I do believe the states are the laboratories of democracy. I do believe that where people are charged with solving the real problems of real people, reality and truth in politics often is more likely to give way to making progress.

Last August you all said, Democrats and Republicans alike, that our health care system is in crisis. In the last several days we've had a big linguistic battle in Washington about whether we have a crisis or a serious problem. I think it's better since we're at the governors meeting to focus on the facts. We do have a system, unlike any other in the advanced countries in the world, in which insurance companies decide whose covered and who isn't, what the cost of insurance is and what's covered in specific policies. We do have a system in which the number of uninsured people is going up significantly. We do have a system in which more and more Americans, therefore, who have insurance are at risk of losing it if they get sick or if their job goes away.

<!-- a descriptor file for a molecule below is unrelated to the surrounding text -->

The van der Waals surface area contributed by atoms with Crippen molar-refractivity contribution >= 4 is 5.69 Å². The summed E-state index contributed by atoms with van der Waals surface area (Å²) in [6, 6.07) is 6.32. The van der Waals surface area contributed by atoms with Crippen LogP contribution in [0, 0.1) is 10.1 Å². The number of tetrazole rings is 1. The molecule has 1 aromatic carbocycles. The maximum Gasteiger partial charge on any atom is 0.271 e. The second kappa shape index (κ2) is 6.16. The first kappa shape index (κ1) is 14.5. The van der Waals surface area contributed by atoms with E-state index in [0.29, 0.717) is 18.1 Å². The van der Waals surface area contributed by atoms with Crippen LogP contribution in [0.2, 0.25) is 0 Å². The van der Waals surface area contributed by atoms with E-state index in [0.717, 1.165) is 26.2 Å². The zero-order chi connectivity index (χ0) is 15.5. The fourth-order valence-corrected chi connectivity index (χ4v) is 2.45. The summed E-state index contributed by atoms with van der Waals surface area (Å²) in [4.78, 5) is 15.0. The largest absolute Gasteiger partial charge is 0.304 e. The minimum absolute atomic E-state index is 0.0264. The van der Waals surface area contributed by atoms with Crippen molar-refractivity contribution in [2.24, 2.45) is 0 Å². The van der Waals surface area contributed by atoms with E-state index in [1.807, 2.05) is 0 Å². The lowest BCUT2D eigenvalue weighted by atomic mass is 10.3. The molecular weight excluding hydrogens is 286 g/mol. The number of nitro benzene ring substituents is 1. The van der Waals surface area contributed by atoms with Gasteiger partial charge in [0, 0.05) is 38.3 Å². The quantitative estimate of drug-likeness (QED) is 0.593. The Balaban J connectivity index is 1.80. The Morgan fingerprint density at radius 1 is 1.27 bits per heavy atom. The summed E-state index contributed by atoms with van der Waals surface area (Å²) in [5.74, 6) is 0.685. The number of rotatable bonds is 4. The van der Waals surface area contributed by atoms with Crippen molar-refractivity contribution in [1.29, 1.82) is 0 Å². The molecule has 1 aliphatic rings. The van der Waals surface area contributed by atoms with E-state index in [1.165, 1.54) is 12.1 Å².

We clearly have a system, as our SBA Director Erskine Bowles, from North Carolina, never tires of telling me, where small businesses have premiums that, on average, are 35 percent higher than large businesses or government. We have a system in which state budgets have been extraordinarily burdened by the exploding costs of their Medicaid match, so that last year for the first time ever, state's spent more money on health care than on state-funded higher education.